Ofgem proposes £20 energy bill price cut in £25bn investment

The energy watchdog has vowed to take money out of shareholders' pockets.

Gas: Energy bills will be cut under Ofgem's proposal.

The energy watchdog has vowed to take money out of shareholders’ pockets to improve investment in a green energy network while slashing bills.

Ofgem said households stand to save around £20 a year on their gas and electricity bills under its proposals, which are set to come into force from next year.

However, the proposals were attacked by some of Britain’s biggest energy networks, which will have to shoulder the cost.

Under its plan, Ofgem will halve the rate of return that companies will be allowed to take from their investments.


The regulator argues that companies and investors will still be willing to put their cash on the line to invest in upgrades to the system as the UK’s energy networks are a very low-risk investment.

“Strong evidence from water regulation and Ofgem’s offshore transmission regime shows that investors will accept lower returns and continue to invest robustly in the sector,” Ofgem said.

Meanwhile, the watchdog is setting aside £25bn for investment in the UK’s energy networks, including those run by National Grid.

There will also be a package of around £10bn in additional funding which is only available for clean energy investment, but companies will need to apply on a project-by-project basis.


More money may be set aside if Ofgem receives enough good proposals.

The regulator will scrutinise proposed investments and only give them permission if they cut carbon at a low cost to customers.

This could include a recently proposed National Grid project to install electric car charging points up and down British motorways, and innovative solutions such as switching the gas grid to run on hydrogen.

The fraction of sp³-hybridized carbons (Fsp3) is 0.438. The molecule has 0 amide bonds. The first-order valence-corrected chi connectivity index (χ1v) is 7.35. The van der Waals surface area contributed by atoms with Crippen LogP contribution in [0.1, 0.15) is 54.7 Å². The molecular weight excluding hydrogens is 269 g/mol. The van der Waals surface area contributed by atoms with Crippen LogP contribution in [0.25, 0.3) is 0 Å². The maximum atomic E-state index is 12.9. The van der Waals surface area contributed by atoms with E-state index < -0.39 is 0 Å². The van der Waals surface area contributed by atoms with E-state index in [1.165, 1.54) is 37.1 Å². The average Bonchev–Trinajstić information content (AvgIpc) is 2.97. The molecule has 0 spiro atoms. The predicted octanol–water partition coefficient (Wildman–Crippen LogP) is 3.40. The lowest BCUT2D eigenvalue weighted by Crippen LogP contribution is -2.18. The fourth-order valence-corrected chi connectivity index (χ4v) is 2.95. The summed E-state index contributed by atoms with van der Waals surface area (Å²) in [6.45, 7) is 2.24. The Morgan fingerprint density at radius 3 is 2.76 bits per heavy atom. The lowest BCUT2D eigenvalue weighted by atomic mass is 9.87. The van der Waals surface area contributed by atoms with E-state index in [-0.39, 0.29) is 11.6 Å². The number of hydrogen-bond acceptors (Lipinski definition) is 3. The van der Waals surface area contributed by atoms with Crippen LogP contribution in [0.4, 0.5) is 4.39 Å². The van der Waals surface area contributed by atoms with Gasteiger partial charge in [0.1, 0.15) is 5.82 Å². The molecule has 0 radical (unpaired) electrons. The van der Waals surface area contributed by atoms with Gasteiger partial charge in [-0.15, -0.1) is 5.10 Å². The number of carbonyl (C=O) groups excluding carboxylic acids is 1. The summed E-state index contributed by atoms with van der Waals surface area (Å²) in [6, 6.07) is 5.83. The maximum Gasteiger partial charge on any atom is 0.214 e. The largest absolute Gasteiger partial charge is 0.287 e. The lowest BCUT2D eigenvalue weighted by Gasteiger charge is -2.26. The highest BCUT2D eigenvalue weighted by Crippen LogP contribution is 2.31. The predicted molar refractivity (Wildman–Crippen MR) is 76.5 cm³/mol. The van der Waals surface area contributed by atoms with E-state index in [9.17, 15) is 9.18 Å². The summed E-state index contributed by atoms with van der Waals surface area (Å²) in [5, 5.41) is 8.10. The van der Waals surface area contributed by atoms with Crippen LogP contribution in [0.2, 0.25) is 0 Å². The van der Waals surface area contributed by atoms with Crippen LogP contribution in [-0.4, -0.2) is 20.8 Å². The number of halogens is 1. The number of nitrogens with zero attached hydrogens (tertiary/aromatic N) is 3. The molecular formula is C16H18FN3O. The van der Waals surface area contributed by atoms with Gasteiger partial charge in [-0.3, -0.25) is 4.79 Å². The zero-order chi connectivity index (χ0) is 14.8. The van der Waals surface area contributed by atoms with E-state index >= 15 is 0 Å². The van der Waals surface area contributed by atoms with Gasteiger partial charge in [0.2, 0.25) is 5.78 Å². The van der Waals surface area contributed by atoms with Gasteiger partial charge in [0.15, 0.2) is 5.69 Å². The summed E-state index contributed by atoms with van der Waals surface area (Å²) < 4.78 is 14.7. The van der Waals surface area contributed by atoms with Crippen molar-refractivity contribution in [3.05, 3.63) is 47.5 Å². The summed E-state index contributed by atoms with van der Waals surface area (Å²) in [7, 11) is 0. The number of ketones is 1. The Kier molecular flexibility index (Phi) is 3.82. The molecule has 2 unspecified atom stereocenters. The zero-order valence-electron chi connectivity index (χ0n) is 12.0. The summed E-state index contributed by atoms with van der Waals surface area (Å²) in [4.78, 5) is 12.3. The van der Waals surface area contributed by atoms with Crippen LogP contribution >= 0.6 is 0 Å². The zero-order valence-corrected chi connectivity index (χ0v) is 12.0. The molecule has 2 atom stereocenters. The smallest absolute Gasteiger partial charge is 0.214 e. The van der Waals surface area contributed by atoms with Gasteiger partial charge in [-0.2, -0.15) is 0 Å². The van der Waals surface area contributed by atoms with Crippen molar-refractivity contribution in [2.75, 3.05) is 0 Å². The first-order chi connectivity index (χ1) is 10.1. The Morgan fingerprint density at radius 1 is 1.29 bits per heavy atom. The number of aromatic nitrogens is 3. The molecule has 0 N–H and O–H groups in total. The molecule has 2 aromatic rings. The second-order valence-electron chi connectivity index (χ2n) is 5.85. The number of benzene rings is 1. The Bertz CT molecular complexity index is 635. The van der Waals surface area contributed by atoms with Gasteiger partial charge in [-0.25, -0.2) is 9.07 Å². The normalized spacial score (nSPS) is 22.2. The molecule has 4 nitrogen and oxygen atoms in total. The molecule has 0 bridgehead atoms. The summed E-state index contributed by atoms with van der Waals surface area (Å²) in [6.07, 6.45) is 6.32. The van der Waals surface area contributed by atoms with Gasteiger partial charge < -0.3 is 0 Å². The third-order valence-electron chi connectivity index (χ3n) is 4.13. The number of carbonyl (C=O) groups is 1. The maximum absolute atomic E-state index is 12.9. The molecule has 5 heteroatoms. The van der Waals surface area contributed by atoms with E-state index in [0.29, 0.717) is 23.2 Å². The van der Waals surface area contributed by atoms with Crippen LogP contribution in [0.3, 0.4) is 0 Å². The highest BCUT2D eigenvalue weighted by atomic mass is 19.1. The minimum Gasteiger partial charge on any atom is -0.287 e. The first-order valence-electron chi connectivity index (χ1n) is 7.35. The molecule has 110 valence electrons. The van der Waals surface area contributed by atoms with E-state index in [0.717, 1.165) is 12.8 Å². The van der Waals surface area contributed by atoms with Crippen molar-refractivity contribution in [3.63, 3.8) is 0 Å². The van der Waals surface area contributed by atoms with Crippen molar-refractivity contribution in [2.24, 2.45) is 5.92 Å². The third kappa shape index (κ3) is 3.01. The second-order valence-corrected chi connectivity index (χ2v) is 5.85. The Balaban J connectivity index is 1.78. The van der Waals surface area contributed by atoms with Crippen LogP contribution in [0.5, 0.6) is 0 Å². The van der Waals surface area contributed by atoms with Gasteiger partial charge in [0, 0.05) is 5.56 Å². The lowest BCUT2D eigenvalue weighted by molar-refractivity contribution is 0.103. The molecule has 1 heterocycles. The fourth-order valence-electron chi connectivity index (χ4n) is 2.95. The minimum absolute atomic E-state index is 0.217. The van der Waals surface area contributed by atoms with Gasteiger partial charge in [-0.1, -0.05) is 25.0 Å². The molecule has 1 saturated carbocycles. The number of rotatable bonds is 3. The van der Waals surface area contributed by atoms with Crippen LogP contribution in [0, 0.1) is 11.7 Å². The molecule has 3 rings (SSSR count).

Ofgem will also set aside £630m to encourage new research and development in green energy.

It is the latest announcement from the regulator ahead of next year’s change to the rules on how much of investment costs networks can pass on to customers.

The current rules, known in industry jargon as RIIO-1, are set to expire next year. They will be replaced by RIIO-2, which will last until 2026.

Ofgem has proposed that the allowed rate of return be set at 3.95%. It is around half of what was allowed under RIIO-1, and will save British households some £3.3bn each year until 2026.


Currently around a quarter of the average household’s energy bill goes to pay for the network.

The news angered some of the companies which will be the hardest hit.

National Grid said it will be pressing for changes that will incentivise investment and protect consumers ahead of Ofgem’s final decision in December this year.

A spokesperson said: “We are extremely disappointed with this draft determination, which risks undermining the process established by Ofgem. This proposal leaves us concerned as to our ability to deliver resilient and reliable networks, and jeopardises the delivery of the energy transition and the green recovery.”

Meanwhile, SSE said it is “disappointed and deeply concerned”.